U. Melissa Anyiwo and I are issuing a call for chapters for a text, Gender Warriors: Reading Contemporary Urban Fantasy, that has been accepted for publication with Sense Publishers as a part of their Teaching Gender series.
Gender Warriors: Reading Contemporary Urban Fantasy
Editors U. Melissa Anyiwo and Amanda Hobson
Call for Chapters
Urban fantasy, a genre that draws from high fantasy, horror, and romance, came into its own in the mid-1980s, but critical work on the topic has been sadly lacking, found scattered throughout texts on related genres. In addressing issues of urban fantasy, there is a recurring theme: the problem of gender. Issues of gender have always permeated the reception of authorship and the definition of genre itself; in this case, it is not enough to just read urban fantasy in opposition to high fantasy but to denote it in contrast to its sister genres of paranormal romance, alternate histories, and steampunk literature. Moreover, the concepts and complications of urban fantasy continue when the genre moves from page to screen. This collection will, thus, examine and clarify several questions: What is urban fantasy? How does the genre complicate the performance and portrayals of gender? How do these discussions translate across page, stage, and screen?
From Buffy the Vampire Slayer to Black Widow in the Avengers series and beyond, urban fantasy introduces audiences to female protagonists who appear as independent action heroes freed from the constraints of traditional patriarchy, fighting in traditionally male worlds against uber-masculine foes. In conjunction with the rise of urban fantasy, the twenty-first century has witnessed an explosion of tough, physically strong, supernaturally enhanced women in the popular media—including films, television shows, comic books, and video games making this text a vital addition to a Popular Culture Studies, Women’s and Gender Studies, Contemporary Culture, Sociology, Political Science, Queer Studies, Communications and more.
Gender Warriors: Reading Contemporary Urban Fantasy, under contract with Sense Publishers as part of their Teaching Gender Series, seeks classroom ready original essays from scholars with PhDs, which explicitly explore the world of urban fantasy. The volume aims to emphasize the constructions of gender and the way these interpretations reify our images of human beings and the ways in which we identify and manufacture the gendered and sexualized Other. We hope to open doorways to discussions about Otherness at the college level, serving as an alternative way to explore marginality through a framework that welcomes all students into the conversation. Thus, we ask that all chapters include a set of Discussion Questions and suggestions for further reading.
Topics may include, but are not limited to:
- Presentations of gender and the performance of femininity and masculinity in the Urban Fantasy Universe
- Presentations of gender in the worlds of Marvel and DC Comics
- Reinforcement or subversion of gendered norms
- Female authorship/readership as genre-defying feminist texts
- The limits of feminist expression in urban fantasy film (i.e. Underworld Series)
- Problematizing “the strong female character.”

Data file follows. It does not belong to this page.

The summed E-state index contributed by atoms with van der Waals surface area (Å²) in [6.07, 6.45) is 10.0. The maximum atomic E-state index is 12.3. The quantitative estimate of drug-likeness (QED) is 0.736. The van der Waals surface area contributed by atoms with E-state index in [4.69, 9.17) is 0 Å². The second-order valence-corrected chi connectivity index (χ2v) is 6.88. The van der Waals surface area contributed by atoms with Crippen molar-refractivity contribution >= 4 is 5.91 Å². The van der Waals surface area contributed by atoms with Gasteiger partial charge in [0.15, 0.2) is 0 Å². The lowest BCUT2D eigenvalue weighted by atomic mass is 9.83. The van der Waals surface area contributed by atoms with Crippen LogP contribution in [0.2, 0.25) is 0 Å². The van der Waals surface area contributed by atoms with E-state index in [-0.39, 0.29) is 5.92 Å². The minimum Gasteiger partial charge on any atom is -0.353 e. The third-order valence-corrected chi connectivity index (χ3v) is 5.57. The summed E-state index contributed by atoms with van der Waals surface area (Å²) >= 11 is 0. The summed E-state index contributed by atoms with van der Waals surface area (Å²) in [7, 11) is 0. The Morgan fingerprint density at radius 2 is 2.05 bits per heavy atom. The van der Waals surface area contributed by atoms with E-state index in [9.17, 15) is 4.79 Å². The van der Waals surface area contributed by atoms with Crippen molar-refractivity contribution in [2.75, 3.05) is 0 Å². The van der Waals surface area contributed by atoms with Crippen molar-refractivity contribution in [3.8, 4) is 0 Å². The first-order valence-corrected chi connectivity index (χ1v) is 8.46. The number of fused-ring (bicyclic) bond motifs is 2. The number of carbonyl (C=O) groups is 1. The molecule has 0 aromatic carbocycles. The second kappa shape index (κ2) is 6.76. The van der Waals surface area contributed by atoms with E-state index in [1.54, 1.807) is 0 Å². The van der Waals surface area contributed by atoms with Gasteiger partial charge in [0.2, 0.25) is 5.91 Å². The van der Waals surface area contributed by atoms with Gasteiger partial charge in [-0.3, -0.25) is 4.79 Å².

- Urban Fantasy as female preserve
- Liberating or fetishicizing: the warrior woman image on TV (i.e. Alias, La Femme Nikita, Lost Girl, Blade)
- Girl fighting & social disempowerment: the impact of performing violence in Urban Fantasy (i.e. Buffy the Vampire Slayer, Kim Harrison’s Hollows Series, Blade)
- Hyper-masculinity in Urban Fantasy (i.e. Underworld Series, Laurell K. Hamilton’s Anita Blake Series)
- Gender blending and the Urban Fantasy heroine (i.e. Underworld Series, Jocelynn Drake’s Dark Days Series, Laurell K. Hamilton’s Anita Blake Series)
- Sexual violence or threat of sexual violence as a plot device: the shifting use and portrayal of sexual violence, particularly the rape narrative within Urban Fantasy (i.e. Patricia Brigg’s Mercy Thompson Series, Karen Marie Moning’s Fever Series, Kim Harrison’s Hallows Series, Hamilton’s Anita Blake Series)
- Male voices in Urban Fantasy: the limits of representation in Jim Butcher’s Dresden Files and Kevin Hearne’s Iron Druid Chronicles)
- Gendering fans and fandom in urban fantasy (i.e. Supernatural, Buffy the Vampire Slayer)
- The use of gender throughout the history of the genre
- The gendering of authorship as a function of genre’s reception
- How gender portrayal in urban fantasy varies between films, television series, and novels.
- April 30th – Proposals due
- June 30th – 1st drafts due
- August 30th – 2nd drafts due
- 1st – Final Drafts
- 30th – text due at Publisher
Please email proposals and inquiries to Melissa Anyiwo (firstname.lastname@example.org) and Amanda Hobson (email@example.com) by April 30, 2017.
About the Teaching Gender series from Sense Publishers
The Teaching Gender series publishes monographs, anthologies and reference books that deal centrally with gender and/or sexuality. The books are intended to be used in undergraduate and graduate classes across the disciplines. The series aims to promote social justice with an emphasis on feminist, multicultural and critical perspectives.
Please email series queries to the series editor at firstname.lastname@example.org
International Editorial Board
Tony E. Adams, Northeastern Illinois University, USA
Paula Banerjee, University of Calcutta, India
Nitza Berkovitch, Ben Gurion University, Israel
Robin Boylorn, University of Alabama, USA
Máiréad Dunne, University of Sussex, UK
Mary Holmes, The University of Edinburgh, United Kingdom
Laurel Richardson, Ohio State University, Emerita, USA
Sophie Tamas, Carleton University, Ottawa, Canada